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Jeff Davis County Extension

As growers move around spraying their last herbicide for weed control and begin to put out fungicide they are evaluating peanut stands from field to field. It’s no secret we had issues with seed quality this year. So now that peanuts are up, why do you still see dying plants in spots? It can be a few different things. But one I wanted to point out that I am seeing in abundance this year is, Aspergillus crown rot. Some early planted peanuts are past this being an issue but we had a good bit of late planted peanuts in the county this year.

Peanut seed saved from last year went through a lot of hot and dry weather. This can lead to a build up of pathogens in and on the seed. Good seed treatment and in-furrow fungicide applications can and do help, but sometimes that is not enough. When the pathogen is present in high numbers and conditions in the soil are just right it can still explode to cause problems in the field. The pathogen can be housed in the seed itself and grow into the hypocotyl, the portion of the plant found just below the soil line. If you see dead plants in a row and dig them up to find a black smutty looking growth at the soil line, then you have Aspergillus crown rot. Peanuts usually get crown rot around 14 days after planting. The problem can persist up to 40 days after planting. If affected plants live past that, they will recover.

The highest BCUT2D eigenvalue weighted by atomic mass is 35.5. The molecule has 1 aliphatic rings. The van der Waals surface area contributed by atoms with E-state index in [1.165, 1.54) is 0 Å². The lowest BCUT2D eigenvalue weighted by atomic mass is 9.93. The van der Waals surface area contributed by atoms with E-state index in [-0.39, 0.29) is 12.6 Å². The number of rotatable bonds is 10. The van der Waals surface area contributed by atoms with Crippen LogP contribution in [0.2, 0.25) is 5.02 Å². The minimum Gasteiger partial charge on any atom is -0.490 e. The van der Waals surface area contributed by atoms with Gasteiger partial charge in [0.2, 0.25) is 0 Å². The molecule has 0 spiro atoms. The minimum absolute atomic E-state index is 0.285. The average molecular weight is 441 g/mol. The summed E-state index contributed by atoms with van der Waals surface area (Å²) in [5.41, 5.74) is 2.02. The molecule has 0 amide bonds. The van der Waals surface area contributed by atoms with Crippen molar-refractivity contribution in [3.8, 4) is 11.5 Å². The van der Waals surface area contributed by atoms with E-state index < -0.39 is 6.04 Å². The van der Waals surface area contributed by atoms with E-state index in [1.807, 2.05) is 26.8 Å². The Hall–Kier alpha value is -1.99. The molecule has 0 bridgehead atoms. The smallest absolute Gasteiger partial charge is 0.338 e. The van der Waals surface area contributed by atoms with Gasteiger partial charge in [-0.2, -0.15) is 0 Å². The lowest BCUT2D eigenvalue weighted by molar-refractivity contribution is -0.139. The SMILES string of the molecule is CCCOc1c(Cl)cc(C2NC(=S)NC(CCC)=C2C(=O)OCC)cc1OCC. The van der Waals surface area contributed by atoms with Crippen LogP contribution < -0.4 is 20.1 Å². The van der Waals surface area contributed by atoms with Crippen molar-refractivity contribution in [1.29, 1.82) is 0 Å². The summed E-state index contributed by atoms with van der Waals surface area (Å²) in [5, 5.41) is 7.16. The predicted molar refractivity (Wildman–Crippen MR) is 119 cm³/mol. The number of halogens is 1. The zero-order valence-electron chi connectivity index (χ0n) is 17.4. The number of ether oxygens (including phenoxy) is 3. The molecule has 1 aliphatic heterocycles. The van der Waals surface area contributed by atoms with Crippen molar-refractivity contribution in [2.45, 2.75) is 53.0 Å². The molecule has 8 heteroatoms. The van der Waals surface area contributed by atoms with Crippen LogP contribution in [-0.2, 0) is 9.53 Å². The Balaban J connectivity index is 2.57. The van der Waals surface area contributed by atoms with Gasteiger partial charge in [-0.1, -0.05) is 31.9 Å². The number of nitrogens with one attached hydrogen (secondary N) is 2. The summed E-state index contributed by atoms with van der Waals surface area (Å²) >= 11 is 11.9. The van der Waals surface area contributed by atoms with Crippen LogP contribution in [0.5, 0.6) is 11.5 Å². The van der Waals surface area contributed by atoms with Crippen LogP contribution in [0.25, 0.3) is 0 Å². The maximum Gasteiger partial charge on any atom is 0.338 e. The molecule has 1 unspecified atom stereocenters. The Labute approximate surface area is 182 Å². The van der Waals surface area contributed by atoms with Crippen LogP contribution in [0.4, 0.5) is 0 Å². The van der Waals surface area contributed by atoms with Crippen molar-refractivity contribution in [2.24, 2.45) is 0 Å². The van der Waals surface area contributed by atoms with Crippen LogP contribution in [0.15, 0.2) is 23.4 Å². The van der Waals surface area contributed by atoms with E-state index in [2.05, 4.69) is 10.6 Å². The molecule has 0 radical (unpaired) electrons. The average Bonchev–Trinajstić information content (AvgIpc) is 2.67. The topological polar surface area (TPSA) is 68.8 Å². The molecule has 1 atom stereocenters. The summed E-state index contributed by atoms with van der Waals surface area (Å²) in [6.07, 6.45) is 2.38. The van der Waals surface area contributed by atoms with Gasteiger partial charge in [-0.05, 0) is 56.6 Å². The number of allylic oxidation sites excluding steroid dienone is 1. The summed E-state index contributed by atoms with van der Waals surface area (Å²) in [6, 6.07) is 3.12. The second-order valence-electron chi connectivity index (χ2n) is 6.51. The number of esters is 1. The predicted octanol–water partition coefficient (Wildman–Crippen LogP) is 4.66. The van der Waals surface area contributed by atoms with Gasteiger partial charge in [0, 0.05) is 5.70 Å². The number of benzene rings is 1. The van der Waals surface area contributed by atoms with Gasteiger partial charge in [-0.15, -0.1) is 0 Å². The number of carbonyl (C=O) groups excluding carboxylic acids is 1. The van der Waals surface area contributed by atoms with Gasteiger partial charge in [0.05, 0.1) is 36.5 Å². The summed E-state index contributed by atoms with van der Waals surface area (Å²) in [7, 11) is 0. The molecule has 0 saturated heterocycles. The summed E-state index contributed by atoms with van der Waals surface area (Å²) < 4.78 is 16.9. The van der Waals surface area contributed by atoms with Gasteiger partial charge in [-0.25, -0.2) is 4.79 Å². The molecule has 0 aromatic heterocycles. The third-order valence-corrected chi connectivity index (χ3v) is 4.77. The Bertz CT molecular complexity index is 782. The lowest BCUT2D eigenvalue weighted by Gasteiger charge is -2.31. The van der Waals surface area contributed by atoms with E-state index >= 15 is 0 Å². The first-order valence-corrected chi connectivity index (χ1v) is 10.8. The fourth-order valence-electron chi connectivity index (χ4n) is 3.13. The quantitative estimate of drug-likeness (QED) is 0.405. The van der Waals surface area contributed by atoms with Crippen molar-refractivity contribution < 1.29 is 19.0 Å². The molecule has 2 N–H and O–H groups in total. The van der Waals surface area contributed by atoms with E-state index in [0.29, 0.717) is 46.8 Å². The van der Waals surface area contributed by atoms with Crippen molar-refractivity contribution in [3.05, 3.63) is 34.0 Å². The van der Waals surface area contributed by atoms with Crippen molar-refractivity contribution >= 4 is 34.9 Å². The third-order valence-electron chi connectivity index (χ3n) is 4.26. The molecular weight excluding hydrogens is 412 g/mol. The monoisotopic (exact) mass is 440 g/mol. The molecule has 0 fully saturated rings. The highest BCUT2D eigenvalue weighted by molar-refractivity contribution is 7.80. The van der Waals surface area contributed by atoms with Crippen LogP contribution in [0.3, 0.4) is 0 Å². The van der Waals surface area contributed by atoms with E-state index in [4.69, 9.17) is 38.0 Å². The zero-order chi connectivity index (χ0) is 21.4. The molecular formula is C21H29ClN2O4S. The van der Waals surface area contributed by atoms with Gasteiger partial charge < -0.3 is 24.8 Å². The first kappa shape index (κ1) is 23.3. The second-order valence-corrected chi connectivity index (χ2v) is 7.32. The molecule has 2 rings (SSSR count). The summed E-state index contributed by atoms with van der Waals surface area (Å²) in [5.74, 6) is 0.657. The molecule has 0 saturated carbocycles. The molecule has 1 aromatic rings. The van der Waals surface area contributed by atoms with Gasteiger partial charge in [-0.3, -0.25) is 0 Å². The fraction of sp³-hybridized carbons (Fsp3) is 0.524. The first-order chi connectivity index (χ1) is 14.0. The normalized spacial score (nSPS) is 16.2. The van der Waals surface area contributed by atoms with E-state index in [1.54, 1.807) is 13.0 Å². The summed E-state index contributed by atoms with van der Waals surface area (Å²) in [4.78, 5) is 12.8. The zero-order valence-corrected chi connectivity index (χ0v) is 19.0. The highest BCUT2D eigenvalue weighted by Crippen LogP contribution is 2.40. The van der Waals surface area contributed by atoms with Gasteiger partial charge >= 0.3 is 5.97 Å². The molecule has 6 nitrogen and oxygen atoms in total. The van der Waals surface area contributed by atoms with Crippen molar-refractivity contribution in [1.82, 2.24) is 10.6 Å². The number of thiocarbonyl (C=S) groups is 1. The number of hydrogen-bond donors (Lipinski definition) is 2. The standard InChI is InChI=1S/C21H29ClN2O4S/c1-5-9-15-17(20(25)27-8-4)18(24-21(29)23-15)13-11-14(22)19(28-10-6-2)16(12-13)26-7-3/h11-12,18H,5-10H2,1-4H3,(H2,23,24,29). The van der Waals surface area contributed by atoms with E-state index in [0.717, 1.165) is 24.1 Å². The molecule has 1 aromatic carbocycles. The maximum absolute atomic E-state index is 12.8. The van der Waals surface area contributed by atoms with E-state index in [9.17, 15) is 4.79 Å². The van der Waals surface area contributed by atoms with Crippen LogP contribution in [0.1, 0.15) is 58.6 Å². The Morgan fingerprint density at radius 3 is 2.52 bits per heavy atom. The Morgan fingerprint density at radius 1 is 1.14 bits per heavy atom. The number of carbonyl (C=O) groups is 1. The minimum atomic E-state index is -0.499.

There is nothing a grower can do after the seed has been planted. The best thing for the crop is to get rain to cool the soil and prevent moisture stress to the peanuts. These dying plants look bad and it can be alarming. But in most years in fields with a good stand, plant death from crown rot does not cause significant yield loss. In years like 2020 when stands were not great to start with, we may see differently.

Black sooty growth at soil line – Aspergillus Crown Rot
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